ALBANY — Charlie Peeler, the presidentially appointed U.S. Attorney for the Middle District of Georgia, assured members of the Albany Rotary Club Thursday that their community is not alone in its concern about crime.

“The national average for homicides per 100,000 population is 5.3,” Peeler told the Rotary members during the club’s luncheon at Doublegate Country Club, citing latest FBI statistics. “In Albany, that rate is 15.2, almost three times the national rate. It’s about the same in Columbus (14.5) and Macon (14.4). Atlanta is not far off, at around 16.

“You look at the largest cities in the Middle District — Albany, Columbus and Macon — and they all have the same problems: poverty, issues with the school system, graduation rates, lack of jobs. And with those kinds of issues, you have the same kind of crime issues: guns, drugs and gangs.”

Peeler is a native of Marietta and a graduate of the University of Georgia. He had moved his law practice to Albany when he was appointed by President Trump to serve as the U.S. Attorney for the Middle District of Georgia, one of three such appointees in the state and 93 in the country.

Peeler said he, his staff and task forces in each major city in the Middle District (Albany, Columbus, Macon, Valdosta and Athens) work with local law enforcement agencies to weed out the most violent criminals in each city. Those efforts are part of the Trump administration’s Project Safe Neighborhoods anti-crime initiative.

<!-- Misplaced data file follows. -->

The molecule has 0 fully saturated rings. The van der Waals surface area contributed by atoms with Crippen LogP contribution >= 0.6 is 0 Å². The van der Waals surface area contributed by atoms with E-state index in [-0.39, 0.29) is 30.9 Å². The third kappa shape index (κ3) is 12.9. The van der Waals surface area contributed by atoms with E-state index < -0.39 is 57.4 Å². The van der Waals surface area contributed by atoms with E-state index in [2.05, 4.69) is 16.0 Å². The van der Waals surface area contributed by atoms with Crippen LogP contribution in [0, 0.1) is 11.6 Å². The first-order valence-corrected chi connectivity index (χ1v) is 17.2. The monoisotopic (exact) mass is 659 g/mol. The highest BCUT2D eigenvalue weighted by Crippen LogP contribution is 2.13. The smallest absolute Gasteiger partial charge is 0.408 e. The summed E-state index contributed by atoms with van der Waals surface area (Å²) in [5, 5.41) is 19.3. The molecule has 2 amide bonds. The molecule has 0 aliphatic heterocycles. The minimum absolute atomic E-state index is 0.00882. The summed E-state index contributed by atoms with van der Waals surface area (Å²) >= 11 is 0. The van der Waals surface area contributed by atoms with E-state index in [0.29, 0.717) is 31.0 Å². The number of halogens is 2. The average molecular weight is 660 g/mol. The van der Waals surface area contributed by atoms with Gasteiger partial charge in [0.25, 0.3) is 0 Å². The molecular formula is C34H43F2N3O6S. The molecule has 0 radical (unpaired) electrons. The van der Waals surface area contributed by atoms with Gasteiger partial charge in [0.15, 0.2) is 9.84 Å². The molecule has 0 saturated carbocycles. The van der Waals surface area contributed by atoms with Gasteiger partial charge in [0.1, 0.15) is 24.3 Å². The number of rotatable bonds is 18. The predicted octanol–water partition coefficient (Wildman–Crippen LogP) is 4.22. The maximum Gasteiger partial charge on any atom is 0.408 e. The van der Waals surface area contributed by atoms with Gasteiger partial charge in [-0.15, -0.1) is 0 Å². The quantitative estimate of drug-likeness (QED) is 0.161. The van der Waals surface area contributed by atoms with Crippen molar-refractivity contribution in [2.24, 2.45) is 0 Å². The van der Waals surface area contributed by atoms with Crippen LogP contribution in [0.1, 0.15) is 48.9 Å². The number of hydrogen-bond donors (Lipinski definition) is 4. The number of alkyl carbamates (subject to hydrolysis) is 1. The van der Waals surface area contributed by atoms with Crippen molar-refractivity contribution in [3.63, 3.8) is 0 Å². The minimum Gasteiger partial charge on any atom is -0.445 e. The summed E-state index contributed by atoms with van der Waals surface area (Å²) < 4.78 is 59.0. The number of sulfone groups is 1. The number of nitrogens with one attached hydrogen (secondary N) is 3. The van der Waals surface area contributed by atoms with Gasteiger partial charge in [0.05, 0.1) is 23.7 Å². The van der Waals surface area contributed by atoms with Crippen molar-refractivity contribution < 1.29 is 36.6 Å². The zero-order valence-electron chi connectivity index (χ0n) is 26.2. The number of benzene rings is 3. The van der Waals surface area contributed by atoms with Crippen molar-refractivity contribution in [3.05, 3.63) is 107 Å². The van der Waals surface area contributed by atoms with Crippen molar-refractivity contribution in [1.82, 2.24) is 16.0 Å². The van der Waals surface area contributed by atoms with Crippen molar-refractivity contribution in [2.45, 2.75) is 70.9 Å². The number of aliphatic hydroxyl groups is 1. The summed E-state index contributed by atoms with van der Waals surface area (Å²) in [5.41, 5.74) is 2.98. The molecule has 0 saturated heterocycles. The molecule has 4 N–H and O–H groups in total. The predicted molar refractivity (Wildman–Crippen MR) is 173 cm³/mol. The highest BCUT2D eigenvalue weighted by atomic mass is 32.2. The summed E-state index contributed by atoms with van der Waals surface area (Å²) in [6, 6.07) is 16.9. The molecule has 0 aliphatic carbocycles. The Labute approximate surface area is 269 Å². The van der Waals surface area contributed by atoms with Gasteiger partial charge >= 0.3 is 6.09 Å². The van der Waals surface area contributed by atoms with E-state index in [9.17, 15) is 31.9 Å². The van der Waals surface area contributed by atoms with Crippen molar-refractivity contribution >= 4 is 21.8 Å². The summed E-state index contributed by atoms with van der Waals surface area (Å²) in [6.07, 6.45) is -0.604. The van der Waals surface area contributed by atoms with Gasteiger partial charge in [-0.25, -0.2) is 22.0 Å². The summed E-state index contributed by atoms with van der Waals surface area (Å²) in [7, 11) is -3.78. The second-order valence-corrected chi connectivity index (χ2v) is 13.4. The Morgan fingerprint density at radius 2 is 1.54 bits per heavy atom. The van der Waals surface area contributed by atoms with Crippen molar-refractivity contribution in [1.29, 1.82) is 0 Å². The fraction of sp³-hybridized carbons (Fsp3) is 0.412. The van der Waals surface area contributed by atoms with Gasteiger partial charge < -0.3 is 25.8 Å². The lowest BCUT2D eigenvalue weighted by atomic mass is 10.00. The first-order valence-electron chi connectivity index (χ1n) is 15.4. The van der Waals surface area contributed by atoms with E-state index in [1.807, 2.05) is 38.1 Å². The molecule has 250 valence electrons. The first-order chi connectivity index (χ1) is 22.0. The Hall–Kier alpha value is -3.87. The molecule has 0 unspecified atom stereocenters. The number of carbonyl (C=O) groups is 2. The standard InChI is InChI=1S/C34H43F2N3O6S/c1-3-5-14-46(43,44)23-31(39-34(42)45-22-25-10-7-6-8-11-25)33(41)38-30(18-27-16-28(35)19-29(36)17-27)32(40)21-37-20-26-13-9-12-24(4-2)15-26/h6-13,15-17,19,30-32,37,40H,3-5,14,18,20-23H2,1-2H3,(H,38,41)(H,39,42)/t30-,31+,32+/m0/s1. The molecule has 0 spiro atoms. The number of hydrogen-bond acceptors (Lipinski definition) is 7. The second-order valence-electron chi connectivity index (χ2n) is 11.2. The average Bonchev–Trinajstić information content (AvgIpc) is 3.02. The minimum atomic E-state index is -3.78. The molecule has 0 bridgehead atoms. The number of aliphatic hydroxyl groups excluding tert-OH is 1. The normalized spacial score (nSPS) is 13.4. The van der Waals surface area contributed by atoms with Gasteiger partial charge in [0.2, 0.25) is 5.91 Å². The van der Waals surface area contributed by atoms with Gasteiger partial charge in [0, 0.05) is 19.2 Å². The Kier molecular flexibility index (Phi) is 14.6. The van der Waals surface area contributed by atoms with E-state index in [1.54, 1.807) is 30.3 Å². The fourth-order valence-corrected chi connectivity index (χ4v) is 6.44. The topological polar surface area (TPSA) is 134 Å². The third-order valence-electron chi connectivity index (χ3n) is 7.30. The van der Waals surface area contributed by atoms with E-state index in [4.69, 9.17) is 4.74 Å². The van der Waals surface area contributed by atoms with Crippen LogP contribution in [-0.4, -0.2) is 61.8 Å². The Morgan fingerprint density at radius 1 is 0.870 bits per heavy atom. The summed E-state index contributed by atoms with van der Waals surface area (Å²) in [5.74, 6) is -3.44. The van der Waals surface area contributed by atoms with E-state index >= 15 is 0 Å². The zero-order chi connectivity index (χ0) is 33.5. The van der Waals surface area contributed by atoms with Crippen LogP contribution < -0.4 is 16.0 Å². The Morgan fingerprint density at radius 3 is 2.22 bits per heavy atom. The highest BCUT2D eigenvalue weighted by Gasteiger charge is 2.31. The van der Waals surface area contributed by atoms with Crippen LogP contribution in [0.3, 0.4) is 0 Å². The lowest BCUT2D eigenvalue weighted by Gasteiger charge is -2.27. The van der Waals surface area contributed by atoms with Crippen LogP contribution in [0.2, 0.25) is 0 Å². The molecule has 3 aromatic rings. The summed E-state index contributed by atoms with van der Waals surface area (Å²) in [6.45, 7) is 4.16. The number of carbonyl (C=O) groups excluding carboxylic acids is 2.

“We look at gun crimes in each city and look for the most violent criminals from the various neighborhoods,” Peeler said. “We target those who are gang-affiliated, drug traffickers and the most historically violent criminals, and our task forces work with local law enforcement agencies to round them up. Last year, we made 100 arrests during a sweep of Columbus, and we arrested 30 in Albany.

“We prosecuted 450 defendants in the Middle District last year, and around 25 percent of them were in Albany and a similar number in Macon and Columbus. When we get a conviction in the federal system, there is no parole. If a person is sentenced to 10 years, he may get 10 percent of his time cut for good behavior, but he’s going to serve those 10 years.”

Peeler said U.S. Attorneys prosecute all violations of federal law, but by necessity he chose to prioritize specific concerns, including reduction of violent crime, reduction of drug overdose deaths, ending public corruption and ending fraud cases.

“We’ve made an impact in our civil division,” he said. “From Fiscal Year 2013 to 2019, we’ve recovered $460 million in funds owed the federal government. That’s taxpayer money, most of it obtained through fraud.”

In discussing the growing opioid addiction problem, Peeler pointed out that as recently as 2017, no county in the Middle District was in the Top 10 in the state for emergency room visits associated with opioids. In 2018 and 2019, five counties in the district — Bibb, Dougherty, Houston, Lowndes and Muscogee — had at one time been in the Top 10.

Answering questions from Rotary members after his presentation, Peeler said his office works with federal agencies like the FBI, ATF, DEA, Homeland Security, ICE and the IRS in the investigative and enforcement of federal laws.

Peeler, whose primary office is in Macon, has offices in Albany and Columbus as well. He and his family live in Albany, and he thanked Rotarians for the work they do in the community.

“I live here in Albany, and I think it’s a great community,” he said. “And I find it truly refreshing that we’ve got people like you in the Rotary Club who are trying to make the community even better.”

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